Cold Air Intake (CAI) with Heat Shield
Warning: If you are not competent or do not feel comfortable doing any of these modifications or procedures, then please do not do so. I will not be held responsible for any damages caused by a result of your actions. Now on to the fun stuff!
So far this is one of my favorite changes I have made. It provides a little more top end power with out sacrificing much low end torque. Plus, it sounds incredible. It should work with any 6 cylinder engine that came in the e36. I'm working on a template for the heat shield.
Start by getting the 3" tube bent to the appropriate angle. I did one myself with a manual bender and I had one done by an exhaust shop that used a hydraulic bender. I recommend having someone else do the bending, their experience is invaluable. The angle that needs to be made is about a 15-30 degrees from the horizontal.
Now, try it out on the car with the air box removed.
Hook the hosing on to the new piece that you had fabricated with a hose clamp. Now hook the other end to the air flow meter and secure it with another hose clamp.
Now connect the filter up to the other end of the tube. It should come with a clamp. The filter should point down and towards the corner of the engine compartment a little.
At this point, I had to do a little more bending on the original copy, but the final was modeled after it so the initial bending was just right.
On the final copy, I mounted the strip of metal from the bracket that holds the cruise control module to the air box originally. It was then bent towards the intake and removed for welding to the intake. On the original copy I used a hose clamp and an extra bend in the strip to secure it to the intake. (see picture below)
Next, I took it out of the car as a unit and cut all of the edges off of the tube that jutted into the filter to smooth the air flow. Give it some paint and allow it to dry. I painted mine with some PPG DP-90 and the finish has been incredible. This stuff really takes a beating and holds up great. Then hook everything back up and test it out.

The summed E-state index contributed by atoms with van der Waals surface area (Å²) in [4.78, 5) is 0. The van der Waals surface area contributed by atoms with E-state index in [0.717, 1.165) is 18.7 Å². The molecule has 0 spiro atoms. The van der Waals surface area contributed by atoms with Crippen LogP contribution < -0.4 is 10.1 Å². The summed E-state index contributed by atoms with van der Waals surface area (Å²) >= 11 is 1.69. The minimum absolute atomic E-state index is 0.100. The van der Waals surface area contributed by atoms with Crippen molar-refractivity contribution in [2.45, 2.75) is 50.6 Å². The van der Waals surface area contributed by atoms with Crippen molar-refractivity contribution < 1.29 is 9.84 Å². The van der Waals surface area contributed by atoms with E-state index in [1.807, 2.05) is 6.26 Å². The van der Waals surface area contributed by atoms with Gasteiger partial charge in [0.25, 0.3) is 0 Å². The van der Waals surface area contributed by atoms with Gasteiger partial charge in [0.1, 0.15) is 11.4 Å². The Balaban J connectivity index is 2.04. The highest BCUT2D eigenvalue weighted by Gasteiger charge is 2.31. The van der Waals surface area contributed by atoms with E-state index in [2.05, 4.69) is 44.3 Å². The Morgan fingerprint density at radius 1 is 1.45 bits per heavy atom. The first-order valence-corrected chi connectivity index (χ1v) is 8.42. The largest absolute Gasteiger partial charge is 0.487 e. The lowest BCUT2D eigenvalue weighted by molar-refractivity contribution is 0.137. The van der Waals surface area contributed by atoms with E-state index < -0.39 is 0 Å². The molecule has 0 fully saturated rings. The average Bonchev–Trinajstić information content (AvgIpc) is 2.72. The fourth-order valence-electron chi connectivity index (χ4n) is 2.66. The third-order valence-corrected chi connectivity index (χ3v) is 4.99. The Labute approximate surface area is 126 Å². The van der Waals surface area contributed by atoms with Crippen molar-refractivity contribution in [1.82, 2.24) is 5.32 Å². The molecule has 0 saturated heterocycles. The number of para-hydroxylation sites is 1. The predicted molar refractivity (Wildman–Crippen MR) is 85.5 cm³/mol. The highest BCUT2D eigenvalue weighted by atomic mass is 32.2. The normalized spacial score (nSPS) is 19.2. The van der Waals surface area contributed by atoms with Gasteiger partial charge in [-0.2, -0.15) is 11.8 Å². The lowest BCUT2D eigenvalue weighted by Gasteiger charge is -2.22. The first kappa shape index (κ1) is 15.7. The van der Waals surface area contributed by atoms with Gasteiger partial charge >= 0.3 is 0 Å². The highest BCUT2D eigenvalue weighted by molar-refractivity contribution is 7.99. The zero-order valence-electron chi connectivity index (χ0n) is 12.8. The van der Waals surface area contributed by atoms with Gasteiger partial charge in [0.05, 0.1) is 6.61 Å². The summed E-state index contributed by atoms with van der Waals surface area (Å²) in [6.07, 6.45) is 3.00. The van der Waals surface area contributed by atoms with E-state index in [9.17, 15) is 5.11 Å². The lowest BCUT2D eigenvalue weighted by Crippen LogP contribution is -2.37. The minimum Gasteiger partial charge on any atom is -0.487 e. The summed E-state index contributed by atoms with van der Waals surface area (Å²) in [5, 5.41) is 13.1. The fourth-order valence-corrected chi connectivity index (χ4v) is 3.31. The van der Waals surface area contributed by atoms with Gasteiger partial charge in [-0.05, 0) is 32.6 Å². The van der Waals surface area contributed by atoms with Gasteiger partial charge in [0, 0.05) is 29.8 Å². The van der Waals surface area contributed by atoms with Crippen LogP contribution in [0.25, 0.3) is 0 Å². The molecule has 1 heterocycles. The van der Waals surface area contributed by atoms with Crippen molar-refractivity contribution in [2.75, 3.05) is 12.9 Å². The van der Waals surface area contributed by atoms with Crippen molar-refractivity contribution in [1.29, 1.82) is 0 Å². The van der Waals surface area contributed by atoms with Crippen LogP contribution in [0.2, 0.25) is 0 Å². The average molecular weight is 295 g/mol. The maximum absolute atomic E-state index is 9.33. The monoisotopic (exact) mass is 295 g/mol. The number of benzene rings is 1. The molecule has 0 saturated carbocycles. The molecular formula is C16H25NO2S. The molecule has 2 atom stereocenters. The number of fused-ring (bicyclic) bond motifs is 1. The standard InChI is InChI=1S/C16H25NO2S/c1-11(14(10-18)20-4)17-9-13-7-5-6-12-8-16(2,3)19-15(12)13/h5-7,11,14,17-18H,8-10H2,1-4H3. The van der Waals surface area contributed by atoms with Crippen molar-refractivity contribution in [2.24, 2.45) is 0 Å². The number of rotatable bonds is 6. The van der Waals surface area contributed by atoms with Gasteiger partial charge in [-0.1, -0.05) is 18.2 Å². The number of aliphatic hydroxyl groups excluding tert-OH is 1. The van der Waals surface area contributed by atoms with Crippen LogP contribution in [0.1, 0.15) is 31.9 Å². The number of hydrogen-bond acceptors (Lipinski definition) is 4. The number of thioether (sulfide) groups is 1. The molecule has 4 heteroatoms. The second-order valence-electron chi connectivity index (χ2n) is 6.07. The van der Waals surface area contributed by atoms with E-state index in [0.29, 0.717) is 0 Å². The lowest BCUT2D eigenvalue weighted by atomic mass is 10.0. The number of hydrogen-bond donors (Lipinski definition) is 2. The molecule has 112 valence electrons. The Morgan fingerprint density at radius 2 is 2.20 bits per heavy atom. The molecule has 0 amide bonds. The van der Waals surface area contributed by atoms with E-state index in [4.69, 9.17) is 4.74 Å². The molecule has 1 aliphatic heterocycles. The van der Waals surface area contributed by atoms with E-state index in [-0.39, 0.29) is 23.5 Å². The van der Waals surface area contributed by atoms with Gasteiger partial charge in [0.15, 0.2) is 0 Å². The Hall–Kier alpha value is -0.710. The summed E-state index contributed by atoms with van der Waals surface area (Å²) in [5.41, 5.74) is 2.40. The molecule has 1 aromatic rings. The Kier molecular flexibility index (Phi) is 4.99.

Here's the same picture with some of the important parts labeled
Here are a few pictures of the original intake.
Here are some shots with it all installed in the car.
I plan on taking the heat shield out and painting the entire thing with a little DP-90 to give it a cleaner look. Possibly I will add some insulation to one or both sides of the heat shield.
The newest plan is to rebuild the entire heat shied with a thinner aluminum, spray it with DP-90 and then bake it for a little bit if I get the chance. Then put some insulation on the outside and re-spray it. Hopefully I'll pick up some better weather-stripping as I don't really care for this type. It does not look as professional as the ECIS shield.
Update [2.27.02]: I smoothed out all of the edges a whole lot and it looks much better. The lines are smoother and the surface of the shield is a bit smoother too. I filed the edges and rough spots on the heat shield. Then, I took a wire brush wheel mounted on a drill and went at it for awhile. Then cleaned it up with some soap and water, followed that up with some Wax and Grease Remover from PPG and shot it with 3 coats of PPG's DP-90. The final results look amazing. It's not perfectly smooth, but it didn't cost $350.
You can really see how I had to wail on the thing to get it bent in these shots.
Update [03.11.02]: The whole intake system has been reinstalled in the car. I added weather stripping to the top and the portion that follows the curve of the engine compartment. It takes just under 4 feet to do these two sections. It looks MUCH better in my opinion. It really makes it look very professional. I'm working on a better way to fasten it to the car at this point. Pictures coming soon.
If you are interested in the weather stripping I used, email
or IM me as I have about 20 feet left over.
Update [04.17.02]: Here are some shots of the heat shield with the new weather stripping.
Questions? Comments? >> Email